When people learn about the two or more year period of waiting from initial application for disability benefits until the hearing for a Judge, the question they always asks me is one of survival. I often get a distressed look from people followed by a question that goes something like, “Two years? What am I going to do? How am I supposed to live?” This question breaks my heart as it is not an easy one to answer. However, there are resources available to disabled persons that can be quite helpful on several fronts. Check out the “Resources” tab on our home page for a quick reference list of the some of the most important programs I will be covering in this blog.
In terms of emotional resources, many people are unaware that many counties provide free support groups. There are also suicide hotlines and mental health facilities in most areas. If you or a loved one reaches a point of desperation where emergency mental health is needed, do not hesitate to call 411 for your local suicide hotline in order to learn what resources are available. Most counties also provide free Narcotics Anonymous Meetings and Alcoholics Anonymous meetings to anyone needing this type of help.
In terms of financial resources, you may have paid into benefits that you can tap into. The first of these is your state disability insurance (SDI) benefits. Most employers contribute a portion of your each of your paychecks to your SDI account. Based on what you have paid in, you could have saved the maximum of 52 weeks of benefits in your account. In order to apply for these benefits or to check the balance of your account, contact your local Employment Development Department.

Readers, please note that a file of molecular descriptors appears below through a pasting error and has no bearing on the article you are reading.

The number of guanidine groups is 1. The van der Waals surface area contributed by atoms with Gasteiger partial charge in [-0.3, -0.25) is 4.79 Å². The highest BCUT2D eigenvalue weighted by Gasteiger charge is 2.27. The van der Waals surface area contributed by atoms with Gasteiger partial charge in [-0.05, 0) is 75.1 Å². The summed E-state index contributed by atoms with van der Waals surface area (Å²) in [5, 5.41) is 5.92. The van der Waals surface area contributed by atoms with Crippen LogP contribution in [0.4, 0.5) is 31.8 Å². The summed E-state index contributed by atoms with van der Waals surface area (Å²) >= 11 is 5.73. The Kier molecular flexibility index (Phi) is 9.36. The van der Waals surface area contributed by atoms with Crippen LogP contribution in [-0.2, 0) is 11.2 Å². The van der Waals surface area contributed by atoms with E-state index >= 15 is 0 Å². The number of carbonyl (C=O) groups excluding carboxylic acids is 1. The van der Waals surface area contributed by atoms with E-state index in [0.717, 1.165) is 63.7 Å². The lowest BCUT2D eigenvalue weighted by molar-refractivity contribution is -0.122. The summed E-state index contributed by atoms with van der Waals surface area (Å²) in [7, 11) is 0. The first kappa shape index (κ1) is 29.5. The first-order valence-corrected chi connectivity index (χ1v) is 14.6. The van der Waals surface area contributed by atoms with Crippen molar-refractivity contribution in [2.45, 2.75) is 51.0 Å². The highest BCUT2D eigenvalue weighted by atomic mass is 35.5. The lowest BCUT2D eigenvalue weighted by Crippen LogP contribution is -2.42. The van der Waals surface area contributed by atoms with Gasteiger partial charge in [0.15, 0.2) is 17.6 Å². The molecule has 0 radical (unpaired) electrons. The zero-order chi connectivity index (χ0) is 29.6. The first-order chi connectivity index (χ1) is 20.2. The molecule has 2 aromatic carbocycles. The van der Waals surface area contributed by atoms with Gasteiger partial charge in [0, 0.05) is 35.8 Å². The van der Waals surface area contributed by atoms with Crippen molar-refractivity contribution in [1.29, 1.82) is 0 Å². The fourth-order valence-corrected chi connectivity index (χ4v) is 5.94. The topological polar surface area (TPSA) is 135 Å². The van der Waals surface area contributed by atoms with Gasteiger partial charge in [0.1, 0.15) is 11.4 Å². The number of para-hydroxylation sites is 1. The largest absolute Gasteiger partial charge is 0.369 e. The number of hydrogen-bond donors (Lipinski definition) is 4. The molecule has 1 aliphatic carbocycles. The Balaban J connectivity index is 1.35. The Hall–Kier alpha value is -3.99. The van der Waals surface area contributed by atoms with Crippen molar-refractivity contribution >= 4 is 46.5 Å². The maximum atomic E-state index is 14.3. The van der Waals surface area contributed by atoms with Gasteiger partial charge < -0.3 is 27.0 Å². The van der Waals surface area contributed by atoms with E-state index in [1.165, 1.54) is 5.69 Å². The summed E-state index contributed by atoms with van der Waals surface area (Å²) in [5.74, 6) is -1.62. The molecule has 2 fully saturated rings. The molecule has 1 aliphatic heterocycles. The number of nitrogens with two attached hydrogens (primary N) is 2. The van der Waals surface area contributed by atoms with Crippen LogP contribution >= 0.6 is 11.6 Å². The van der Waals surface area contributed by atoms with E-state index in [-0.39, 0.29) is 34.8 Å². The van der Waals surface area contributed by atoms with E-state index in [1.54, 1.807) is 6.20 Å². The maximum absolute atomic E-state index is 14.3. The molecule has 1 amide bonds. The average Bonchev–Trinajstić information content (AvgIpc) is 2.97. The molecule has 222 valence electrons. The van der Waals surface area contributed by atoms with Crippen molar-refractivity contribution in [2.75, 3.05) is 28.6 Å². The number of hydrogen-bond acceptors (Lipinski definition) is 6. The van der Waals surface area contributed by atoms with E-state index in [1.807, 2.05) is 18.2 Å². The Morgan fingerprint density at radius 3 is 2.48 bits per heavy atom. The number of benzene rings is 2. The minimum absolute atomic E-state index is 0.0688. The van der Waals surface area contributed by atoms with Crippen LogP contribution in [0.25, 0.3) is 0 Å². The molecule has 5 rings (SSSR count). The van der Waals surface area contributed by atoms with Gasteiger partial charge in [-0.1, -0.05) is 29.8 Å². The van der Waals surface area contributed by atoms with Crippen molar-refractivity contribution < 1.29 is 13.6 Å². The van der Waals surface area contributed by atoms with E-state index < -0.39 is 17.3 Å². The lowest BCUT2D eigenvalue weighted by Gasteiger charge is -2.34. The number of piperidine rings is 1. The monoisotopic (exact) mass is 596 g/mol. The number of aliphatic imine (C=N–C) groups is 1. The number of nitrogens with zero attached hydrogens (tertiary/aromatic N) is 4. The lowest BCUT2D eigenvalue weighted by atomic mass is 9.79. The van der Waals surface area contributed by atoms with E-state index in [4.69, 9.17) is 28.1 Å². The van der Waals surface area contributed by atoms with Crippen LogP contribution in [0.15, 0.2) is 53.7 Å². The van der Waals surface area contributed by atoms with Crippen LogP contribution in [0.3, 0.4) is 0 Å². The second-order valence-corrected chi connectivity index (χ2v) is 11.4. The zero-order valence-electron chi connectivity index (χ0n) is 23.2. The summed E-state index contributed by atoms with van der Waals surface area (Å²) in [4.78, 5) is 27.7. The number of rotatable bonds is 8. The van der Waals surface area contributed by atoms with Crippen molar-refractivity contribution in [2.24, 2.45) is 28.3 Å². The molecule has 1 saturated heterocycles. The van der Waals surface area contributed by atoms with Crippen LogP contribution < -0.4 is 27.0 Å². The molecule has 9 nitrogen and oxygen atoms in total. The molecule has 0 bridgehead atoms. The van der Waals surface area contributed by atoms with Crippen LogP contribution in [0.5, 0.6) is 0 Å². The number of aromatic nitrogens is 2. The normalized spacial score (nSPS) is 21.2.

If your disability was the result of a work related injury, you may consider filing a claim for Worker’s Compensation benefits. Doing this more than a couple days after the fact carries many risks and burdens. If you are interested in doing this, I recommend you consult with an experienced Worker’s Compensation attorney. In a best case scenario, a Worker’s Compensation case could provide up to two years of temporary disability benefits (at a rate of 2/3rds of your average weekly earnings, generally speaking), permanent disability benefits and medical care.
Some people forget about unemployment. If you were let go from your previous job for any reason, you should consider filing for unemployment benefits.
I also advise my clients to negotiate their debts with creditors. The last thing you want are unpaid credit card balances or medical bills going into collections and ruining your credit. This could lead to you being sued and losing vital assets like your home. Some creditors offer programs for disabled persons that allow interest levels or minimum payments to be suspended for periods of time. These are called forbearance programs. Contact each of your creditors and ask if they offer any of these programs.
Although it’s not glamorous, there is always welfare and other general aid programs available to those who qualify. If you have no income, contact your state’s welfare office and inquire about food stamps and general assistance options.
If you paid into any form of short term, long term or PERS disability programs, these are wonderful resources. Check your policies!